So, you know, the unlike Tim’s adventure, we were ahead of the curve, at least you know, we the red flags went off before we started receiving the parts. So I asked, ask them, Jerry, why would you do this? Why would you agree to supply a part you’re already having an established relationship? We’re paying you lots of money for lots of parts. Why would you go off and and sign up to do something completely different from a guy down the street who doesn’t have a quality system?’ And he said, ‘Well, I wanted to be helpful. They asked me if I could do it, so I said yes.’ So I think the be very careful. I think you know us buyers can be intimidating or suppliers can can get the wrong message that they want us to say yes all the time. And being able to catch it up front and saying, ‘Okay, this is this is silly, let’s put a stop on it, let’s roll this back through supply chain, tell engineering now they’re not going to get qualified, no way, no how, and let’s go off and do a commodity search for for silicone injection molders.

Interesting story you’ve had a lot of global experience, a lot of pain. Going back to you, lots of money and lots of stress. Mike, what was it like during your weekly production meetings when you knew you were going to miss a customer commitment?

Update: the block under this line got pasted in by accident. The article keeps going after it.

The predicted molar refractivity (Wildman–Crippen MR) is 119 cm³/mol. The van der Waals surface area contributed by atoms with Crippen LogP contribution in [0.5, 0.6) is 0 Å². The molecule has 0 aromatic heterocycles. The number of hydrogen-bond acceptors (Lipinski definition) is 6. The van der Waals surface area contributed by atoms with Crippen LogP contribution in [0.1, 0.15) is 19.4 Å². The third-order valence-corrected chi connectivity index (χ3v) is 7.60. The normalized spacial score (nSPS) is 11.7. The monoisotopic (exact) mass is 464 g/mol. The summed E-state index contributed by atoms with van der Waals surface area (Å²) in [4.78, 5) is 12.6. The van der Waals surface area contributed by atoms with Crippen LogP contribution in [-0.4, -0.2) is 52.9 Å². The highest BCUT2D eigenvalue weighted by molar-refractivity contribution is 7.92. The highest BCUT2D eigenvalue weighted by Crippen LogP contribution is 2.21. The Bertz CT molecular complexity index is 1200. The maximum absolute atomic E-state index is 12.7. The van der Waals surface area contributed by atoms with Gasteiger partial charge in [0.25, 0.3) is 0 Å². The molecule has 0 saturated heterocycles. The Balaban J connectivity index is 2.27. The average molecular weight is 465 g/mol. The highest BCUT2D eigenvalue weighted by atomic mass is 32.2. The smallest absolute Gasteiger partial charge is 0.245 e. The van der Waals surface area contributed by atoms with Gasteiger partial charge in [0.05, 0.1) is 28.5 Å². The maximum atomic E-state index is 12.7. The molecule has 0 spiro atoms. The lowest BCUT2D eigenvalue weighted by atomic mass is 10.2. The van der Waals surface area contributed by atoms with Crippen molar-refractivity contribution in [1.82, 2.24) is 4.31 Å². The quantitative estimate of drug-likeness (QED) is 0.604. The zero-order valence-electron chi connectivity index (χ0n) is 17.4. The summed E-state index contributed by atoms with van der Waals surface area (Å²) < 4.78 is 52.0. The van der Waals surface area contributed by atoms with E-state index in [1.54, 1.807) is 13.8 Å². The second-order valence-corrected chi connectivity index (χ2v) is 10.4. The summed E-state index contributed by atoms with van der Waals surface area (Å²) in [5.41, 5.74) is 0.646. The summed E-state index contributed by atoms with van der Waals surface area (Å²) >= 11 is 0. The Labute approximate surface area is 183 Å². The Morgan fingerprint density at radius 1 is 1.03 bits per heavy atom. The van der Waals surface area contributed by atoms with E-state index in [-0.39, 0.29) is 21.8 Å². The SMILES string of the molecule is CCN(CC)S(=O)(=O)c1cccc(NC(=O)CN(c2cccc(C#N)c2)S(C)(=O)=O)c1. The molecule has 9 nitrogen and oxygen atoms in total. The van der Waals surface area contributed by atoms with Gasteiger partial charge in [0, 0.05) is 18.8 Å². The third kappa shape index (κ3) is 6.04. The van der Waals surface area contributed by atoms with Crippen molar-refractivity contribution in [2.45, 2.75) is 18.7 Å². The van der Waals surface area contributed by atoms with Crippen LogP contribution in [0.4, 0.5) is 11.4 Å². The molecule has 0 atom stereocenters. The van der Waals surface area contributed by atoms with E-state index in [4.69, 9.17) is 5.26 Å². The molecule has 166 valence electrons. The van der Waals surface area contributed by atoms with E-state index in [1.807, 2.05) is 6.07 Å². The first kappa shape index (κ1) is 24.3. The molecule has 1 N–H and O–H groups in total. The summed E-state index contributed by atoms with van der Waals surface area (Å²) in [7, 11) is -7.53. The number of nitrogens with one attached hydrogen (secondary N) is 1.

Well, I’ll keep it professional, first and foremost, but again, you know, it’s interesting you bring that up because you know what is it like in your production meetings, right? Because we, I lived and breed that for so long, but I was obviously the face of the customer at the manufacturing plant, and obviously, I would dive into these pre-production meetings. And it was kind of funny because it was almost like the same time every time we had a production meeting. You had your general manager in the plant, you had your production manager in the meeting, then you had your buyers come running in there with their laptops and their spreadsheets, and we all sat around and we started talking about, well, what are we going to miss this week, right? It was really, we never liked that meeting because we felt like we were always talking about the bad stuff that’s going to happen, you know, instead of what are we going to produce and are we going to meet our customer expectations? A lot of it was again, we talked about earlier, you know, the buyers in a firefighting mode, we’re reacting because we’re running into, you know, suppliers not delivering on time, and that’s not maybe because of a disruption but they obviously had capacity issues, for instance. I mean, I remember another scenario we had, it was a single-source supplier, which we don’t like a lot, but, you know, what I’m saying, you know, we have single-source suppliers. So what happened was, is, you know, somebody else came in and put an order, it was a government agency that came in, it was a defense contractor, somebody came in and took all the inventory, right? So these types of things happen in these production meetings, and it’s kind of neat, interesting you asked this, sir, because, like I said, we would sit there and really have some heated conversations about how are we going to get ahead of this. And as we all know, there’s things called safety stock, there’s things you know that we’re doing now to add more buffer to our stock, but, you know, things happen and you’re sitting on a bunch of inventory, it’s not the best thing, but bottom line is, I would sit in these meetings, the buyers would, you know, obviously run through their spreadsheets, they would have their open order reports, if you want to call them, with their suppliers, and they would just show us, okay, and they sorted it by late, and we would just go line by line, what are we doing, what are we doing, what are we going to do to get the part, what are we going to do, are we going to start expediting, throwing dollars at it, are we going to fly that material over here? I mean, that’s the kind of strategic, we’re like, oh my gosh, again, reactive mode, but we’re throwing money at the problem, right, just to get the material in-house, so we can meet customer expectations. Not only that, the general manager can tell the CEO that we met revenue targets, right? And so there were just a lot of moving parts, and every week we had a production meeting, it was a lot of just reactive, and I wouldn’t say finger-pointing as much because a lot of it just went back to, you know, Lindsay brought this up, a great example was, is we had the number one buyer on our team, they were, they were like a machine, right, they were like cutting the most purchase order lines, but what they weren’t doing really well was keeping the ERP up to date, they weren’t being responsive to the supplier in a timely manner, right? So what happens is they would just all of a sudden start crumbling, and then they would be in such a snowball effect, right, they could not get ahead of the game. So that’s when, you know, what did we do? I hate to tell you this, but we ended up throwing bodies at the problem, we had to hire another person to expedite, for instance, another body to purchase because we couldn’t keep up with the demand, that doesn’t make any SFO OR CEO happy, but how else do you keep up if you don’t have technology, you literally have to throw people at the problem, so that’s what we did, that production meeting was every week, and it was no one wanted to be in it, but, you know, it was so important to be in that meeting because I had to take that information and go back to the customers and let them know that the order might be late a week or two weeks or whatever it is. So pretty interesting calls is all I can tell you is but yeah, that’s a great example of a production meeting that at the company I was with, so I’m sure there’s similar stories with everyone else that’s been in manufacturing.